This is a sponsored post on behalf of Cars.com
Having a new car is great. Buying a car and the process? Not always so fun. I had the same car for nearly 10 years, and just last month had to say goodbye. It truly felt like I was saying farewell to apart of me. Cleaning her out, finding so many memories (Disneyland parking passes, concert tickets). While I survived the transition of getting a new vehicle, I wish I had been aware of cars.com.
Cars.com not only connects you with local car dealers and sells vehicles, but, they offer a plethora of information for us drivers. Since my last car was given to me, getting my new one was indeed a daunting task. On cars.com, they offer videos, reviews and tips for first time buyers. I could spend hours on their website now as I learn tips and hacks (who knew premium gas isn’t the best for everybody?!). These 6 really stood out for me for fellow first time car buyers:
1. Improper Tire Inflation Causes Damage
Overinflating your tires causes wear and reduced traction, while underinflating them can damage your wheels. Keeping your tires at the optimal pounds per square inch is important, and waiting until they start to visibly bulge will not cut it. Check your tires with a pressure gauge frequently, even if your car has a tire pressure monitoring system.
To find out what psi is right for your car’s tires, consult the manual or the sticker on the driver-side doorjamb that displays vehicle weight restriction and tire information. Do not inflate to the number on the tire wall — that’s the maximum psi, which is far higher than what’s optimal.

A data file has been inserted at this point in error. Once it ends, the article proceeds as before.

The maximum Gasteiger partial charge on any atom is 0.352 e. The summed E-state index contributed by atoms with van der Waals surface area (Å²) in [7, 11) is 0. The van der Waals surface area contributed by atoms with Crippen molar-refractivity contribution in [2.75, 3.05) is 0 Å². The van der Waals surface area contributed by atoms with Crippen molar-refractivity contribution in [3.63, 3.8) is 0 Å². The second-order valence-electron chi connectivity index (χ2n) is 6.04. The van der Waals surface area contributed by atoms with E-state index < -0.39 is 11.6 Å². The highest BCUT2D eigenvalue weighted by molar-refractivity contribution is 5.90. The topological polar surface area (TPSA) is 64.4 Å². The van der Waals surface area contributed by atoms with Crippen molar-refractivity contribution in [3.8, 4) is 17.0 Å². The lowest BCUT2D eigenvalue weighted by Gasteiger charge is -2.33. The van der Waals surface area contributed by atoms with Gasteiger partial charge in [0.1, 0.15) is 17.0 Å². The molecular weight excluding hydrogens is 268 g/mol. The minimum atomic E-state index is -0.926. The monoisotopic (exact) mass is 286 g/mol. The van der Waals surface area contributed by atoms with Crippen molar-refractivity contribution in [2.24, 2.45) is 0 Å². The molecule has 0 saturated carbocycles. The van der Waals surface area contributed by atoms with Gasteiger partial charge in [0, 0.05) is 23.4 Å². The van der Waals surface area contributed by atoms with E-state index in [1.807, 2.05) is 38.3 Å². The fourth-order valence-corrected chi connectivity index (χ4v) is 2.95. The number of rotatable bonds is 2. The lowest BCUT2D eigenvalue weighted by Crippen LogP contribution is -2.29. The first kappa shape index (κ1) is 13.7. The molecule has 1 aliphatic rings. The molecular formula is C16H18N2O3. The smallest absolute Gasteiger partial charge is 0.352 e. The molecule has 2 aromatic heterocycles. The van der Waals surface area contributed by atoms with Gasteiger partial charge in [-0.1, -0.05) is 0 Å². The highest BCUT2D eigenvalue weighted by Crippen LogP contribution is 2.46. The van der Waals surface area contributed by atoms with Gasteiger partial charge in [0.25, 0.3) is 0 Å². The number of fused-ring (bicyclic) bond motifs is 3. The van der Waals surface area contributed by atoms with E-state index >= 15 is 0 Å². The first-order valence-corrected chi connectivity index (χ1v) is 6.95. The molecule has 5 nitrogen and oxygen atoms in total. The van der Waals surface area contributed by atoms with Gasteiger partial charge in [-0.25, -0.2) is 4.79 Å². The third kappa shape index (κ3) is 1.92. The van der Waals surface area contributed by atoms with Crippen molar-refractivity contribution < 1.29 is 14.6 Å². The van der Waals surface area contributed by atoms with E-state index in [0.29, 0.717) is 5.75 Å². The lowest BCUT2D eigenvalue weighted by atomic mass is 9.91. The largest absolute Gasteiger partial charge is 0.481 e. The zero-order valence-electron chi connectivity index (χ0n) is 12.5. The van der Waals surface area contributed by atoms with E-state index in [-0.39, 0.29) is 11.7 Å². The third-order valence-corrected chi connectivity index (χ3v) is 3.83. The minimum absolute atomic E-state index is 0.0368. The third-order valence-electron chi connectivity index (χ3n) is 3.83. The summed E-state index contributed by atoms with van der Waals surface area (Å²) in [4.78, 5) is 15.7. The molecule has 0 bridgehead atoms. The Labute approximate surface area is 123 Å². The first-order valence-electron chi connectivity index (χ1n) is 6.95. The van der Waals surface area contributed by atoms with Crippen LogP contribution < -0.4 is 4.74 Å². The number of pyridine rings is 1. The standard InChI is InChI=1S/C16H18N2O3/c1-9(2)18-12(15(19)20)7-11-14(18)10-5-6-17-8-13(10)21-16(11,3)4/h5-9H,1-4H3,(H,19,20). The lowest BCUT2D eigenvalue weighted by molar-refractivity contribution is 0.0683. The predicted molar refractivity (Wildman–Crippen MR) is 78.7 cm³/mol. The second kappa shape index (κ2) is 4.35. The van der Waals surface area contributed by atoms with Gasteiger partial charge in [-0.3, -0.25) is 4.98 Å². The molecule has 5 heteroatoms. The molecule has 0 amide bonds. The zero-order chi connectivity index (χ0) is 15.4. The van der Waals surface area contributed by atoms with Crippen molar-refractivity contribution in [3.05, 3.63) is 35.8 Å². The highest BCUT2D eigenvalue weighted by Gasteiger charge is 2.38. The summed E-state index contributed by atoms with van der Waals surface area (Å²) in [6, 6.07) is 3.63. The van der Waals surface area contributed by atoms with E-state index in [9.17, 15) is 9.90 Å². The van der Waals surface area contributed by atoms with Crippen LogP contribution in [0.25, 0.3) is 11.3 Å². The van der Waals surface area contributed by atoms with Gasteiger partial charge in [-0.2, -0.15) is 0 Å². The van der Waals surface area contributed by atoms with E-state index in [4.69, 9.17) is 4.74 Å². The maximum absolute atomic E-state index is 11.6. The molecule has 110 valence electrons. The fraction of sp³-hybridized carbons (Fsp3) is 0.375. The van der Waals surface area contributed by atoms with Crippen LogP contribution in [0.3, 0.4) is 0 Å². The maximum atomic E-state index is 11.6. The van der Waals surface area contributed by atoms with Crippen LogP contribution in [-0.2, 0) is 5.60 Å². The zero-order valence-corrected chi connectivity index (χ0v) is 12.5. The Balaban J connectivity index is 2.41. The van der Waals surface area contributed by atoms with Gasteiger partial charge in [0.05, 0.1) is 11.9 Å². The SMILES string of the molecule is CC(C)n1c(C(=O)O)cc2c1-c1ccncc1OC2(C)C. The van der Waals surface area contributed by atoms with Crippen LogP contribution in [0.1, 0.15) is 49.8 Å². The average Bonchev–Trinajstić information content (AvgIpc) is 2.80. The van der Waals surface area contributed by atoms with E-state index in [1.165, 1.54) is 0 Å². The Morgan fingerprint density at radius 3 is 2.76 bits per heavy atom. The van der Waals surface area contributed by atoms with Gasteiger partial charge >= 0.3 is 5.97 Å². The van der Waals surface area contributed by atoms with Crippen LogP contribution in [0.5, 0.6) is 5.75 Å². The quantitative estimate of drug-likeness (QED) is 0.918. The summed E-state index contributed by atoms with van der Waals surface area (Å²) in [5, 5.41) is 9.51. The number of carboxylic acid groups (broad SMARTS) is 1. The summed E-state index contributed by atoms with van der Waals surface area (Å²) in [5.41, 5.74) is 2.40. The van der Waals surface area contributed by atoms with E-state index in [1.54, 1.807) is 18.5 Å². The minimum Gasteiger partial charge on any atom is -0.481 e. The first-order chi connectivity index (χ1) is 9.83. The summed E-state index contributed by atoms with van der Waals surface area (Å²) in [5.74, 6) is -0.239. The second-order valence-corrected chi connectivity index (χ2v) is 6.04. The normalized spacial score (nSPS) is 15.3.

While you’re checking and filling your tires, check your spare tire, too. Be aware that the spare tire in your trunk isn’t actually a spare — it’s a temporary tire that’s only meant to get you safely home or to a shop. It should have a higher psi than your other tires.
(2008 Chevrolet Cobalt Cars.com photos by Emily Daniel)
2. Your Owner’s Manual Is Meant to Be Read
In the first year of owning my first car, I only cracked the manual once, and only because I had a warning light that needed explanation. Nobody expects you to read the manual cover to cover, but you do need to skim it and take note of the recommendations it makes for maintenance. For instance, it’ll tell you what type of fuel and oil to use as well as how often you should get routine service such as tire rotations and fluid changes.
I could’ve saved myself a lot of Google searches by reading my car’s manual as soon as I got it. It contains tons of info that first-time car owners can benefit from as they learn their way around the vehicle.
It seems like everything has a healthier alternative these days. Do you like white rice? Well, brown rice is better for you. Yogurt? Greek is better. With all the healthy-alternative-facts out there, it’s easy to assume there’s a better version of gasoline that will make your car run better for longer.
3. Using Premium Gas Won’t Make Your Car Run Better
Many young drivers like me have experienced the pull toward premium, but in reality, using premium gasoline in an engine that recommends regular does not provide any significant boost in acceleration or fuel economy.
Some high-performance vehicles require or recommend premium gas, but unless that’s the case with yours, you’re better off saving the money and reaching for good ol’ regular unleaded.
Although I have been a driver on these roads for over 10 years now, I am so glad to have discovered cars.com and you can bet that I have already bookmarked their website!